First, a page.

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Points. When I look at this photo of a bifurcation of a railway track into one to the left and one to the right the first thing which comes to mind is playing with an electric railway set as a child. A single oval track which just went round and round was no fun. Once you added a set of points the whole thing became far more interesting. There was more than one route your train could now take, and you were the one who decided which way it would go, just by flicking a little lever.

The second thing which comes to my mind is a flood of memories of many, many delayed train journeys to and from work due to “points failure”, almost always in exactly the same place. Over the years I often wondered why they couldn’t fix those particular points for good. I wonder if they’ve done it now.

But then my mind goes off down some different tracks altogether…..the tracks of decisions, FOMA, and singularities.

Decisions – we are faced with many decisions to take every single day. The first time I visited a coffee shop in America many, many years ago, the wall behind the counter was covered with descriptions of all the options. At that time, all I had known in Scotland when it came to coffee choices was “black or white”! I heard customers in front of me ask for their favourite coffees choosing size of cup, type of coffee, type of milk, amount of foam, various toppings or additions…..my mind was boggled! Since those early days, this kind of coffee choosing has become routine. I don’t even think about it any more. That’s one thing about decisions…..we make the repeat ones easier by turning them into habits, and then we don’t even realise we are choosing any more. Think of the number of automatic decisions you are taking every day in this way. Choosing when to get up out of bed, choosing the various elements of your morning routine, choosing your commute to work…..and on it goes. I’m not saying that we shouldn’t make our lives easier by turning repeat choices into habits. I’m just saying it’s interesting to pause sometimes and become aware of some of our automatic choices. It’s only when we do that, that we discover there are other ways to do things, other decisions which can be taken.

FOMA – first time I saw this acronym I had to look it up! Fear Of Missing Out. It’s apparently a big thing! Sometimes we decide to do, or to have, what everyone else is doing or having, because we are afraid that, if we don’t, then they’ll all be benefiting from something and we won’t. I guess this is a variation on the age old “keeping up with the Joneses”. This is a manifestation of the power of social connectedness which has evolved in the human species. We really are intensely connected into our webs of social relationships and they influence our decisions enormously. Advertisers play on these fears to manipulate us and influence us to choose their products or services. Instagram, Tik tok, Facebook……they all ramp this one up to the max!

Singularities – I’m no expert on quantum physics but as I understand it scientists current understanding of how the universe works involves something like this – there is an infinite number of possibilities in front of us – as best I understand it, this is like the philosopher, Giles Deleuze’s idea of “the virtual” – all these possibilities, collectively can be described as a “multiplicity of singularities”. In quantum physics, at the moment of observation, this infinite multiplicity collapses into “the actual”. At that moment, all the other options disappear. They’re gone. Some suggest they play out in the “multiverse” which is the idea of an infinity of parallel universes, each one following a different path. Not sure what I think about that, and, hey, its kind of hard to prove, isn’t it? Well, I find, that whether I’m coming at this from the quantum physics angle, or from a philosophical one, reality seems to be that the moment we decide, the moment we choose, all the other options or possibles are gone – at least for me in my one, unique, single life. I like this idea of a “singularity” – of the one unique actual which emerges from the vast web of possibles or “the virtual” every moment of every day. It reinforces my feeling that the present is special.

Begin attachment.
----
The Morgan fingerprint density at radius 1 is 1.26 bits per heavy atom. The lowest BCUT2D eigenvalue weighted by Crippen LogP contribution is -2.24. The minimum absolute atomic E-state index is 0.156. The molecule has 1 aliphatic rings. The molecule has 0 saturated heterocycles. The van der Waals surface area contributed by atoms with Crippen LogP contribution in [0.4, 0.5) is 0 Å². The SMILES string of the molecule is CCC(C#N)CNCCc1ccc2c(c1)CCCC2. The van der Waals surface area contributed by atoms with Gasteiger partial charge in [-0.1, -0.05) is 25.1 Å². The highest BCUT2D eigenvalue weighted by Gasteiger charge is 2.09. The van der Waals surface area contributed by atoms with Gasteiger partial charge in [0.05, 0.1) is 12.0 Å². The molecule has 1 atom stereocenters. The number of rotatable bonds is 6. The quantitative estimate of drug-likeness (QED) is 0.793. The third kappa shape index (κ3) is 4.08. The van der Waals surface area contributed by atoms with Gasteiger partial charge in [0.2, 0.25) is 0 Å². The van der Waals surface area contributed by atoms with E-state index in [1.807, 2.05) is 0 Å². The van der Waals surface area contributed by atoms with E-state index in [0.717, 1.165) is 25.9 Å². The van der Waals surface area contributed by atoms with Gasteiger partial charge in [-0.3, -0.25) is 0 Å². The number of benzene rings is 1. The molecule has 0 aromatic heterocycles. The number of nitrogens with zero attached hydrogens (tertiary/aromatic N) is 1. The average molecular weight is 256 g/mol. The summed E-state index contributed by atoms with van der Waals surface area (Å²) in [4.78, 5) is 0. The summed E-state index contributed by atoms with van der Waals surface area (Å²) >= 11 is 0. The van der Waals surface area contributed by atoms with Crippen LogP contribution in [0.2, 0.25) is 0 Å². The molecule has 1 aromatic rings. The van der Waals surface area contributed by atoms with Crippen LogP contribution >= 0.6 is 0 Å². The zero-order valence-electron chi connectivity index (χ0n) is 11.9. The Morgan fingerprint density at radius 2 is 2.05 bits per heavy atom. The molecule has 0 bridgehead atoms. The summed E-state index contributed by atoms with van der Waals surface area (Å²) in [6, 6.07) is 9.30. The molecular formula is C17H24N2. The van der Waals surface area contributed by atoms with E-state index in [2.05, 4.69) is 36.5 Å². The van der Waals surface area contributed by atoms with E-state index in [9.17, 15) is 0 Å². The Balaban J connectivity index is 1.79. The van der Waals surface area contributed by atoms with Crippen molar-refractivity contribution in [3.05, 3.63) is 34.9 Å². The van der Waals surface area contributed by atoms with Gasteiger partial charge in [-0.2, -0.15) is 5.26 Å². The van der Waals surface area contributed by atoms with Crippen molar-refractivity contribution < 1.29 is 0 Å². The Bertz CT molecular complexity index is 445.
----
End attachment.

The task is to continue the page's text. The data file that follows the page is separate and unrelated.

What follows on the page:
My goodness…..wasn’t expecting to go wandering down those tracks when I saw this photo!

How about you? What comes up for you when you see a bifurcation of the ways ahead like this?

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I took this photo of the sea and sky – at the time I wasn’t that conscious of the shape of the window through which I was looking, but, somehow, in this image the window becomes a hugely present frame. I think it’s because I’ve exposed the camera for the outside so the dark interior has become even more black than I remember at the time.

Still, that difference brings something extra to this photo. I mean, I could have cropped it removing all the black, but then it would’ve been a completely different photo. Isn’t that interesting?

I think this makes something about perception and reality more obvious. Whatever we perceive is the end result of a process of selective attention. We exclude certain elements from our awareness, include others, and we bring a lot of our life so far to every single experience.

Iain McGilchrist makes it clear in his Master and His Emissary book that the two cerebral hemispheres engage with the world differently, and one of the most important aspects of that is the way in which they focus. Briefly, the left hemisphere uses a narrow focus, zoning in on particular elements, re-cognising them, labelling them and categorising them. The right hemisphere, on the other hand uses a broad focus, seeing the whole as it is, seeing the contexts, the environment and the connections. We use both hemispheres all the time, but we might give more weight to the activity of one over the other. There is an interesting interplay between both of these types of attention in this image, or, maybe better, this image evokes an interesting interplay between both these types of attention. We focus in on the sea and the sky, we notice the black frame, we see the whole image, we see the smooth ripples on the surface of the water and the suggestion of clouds above the horizon.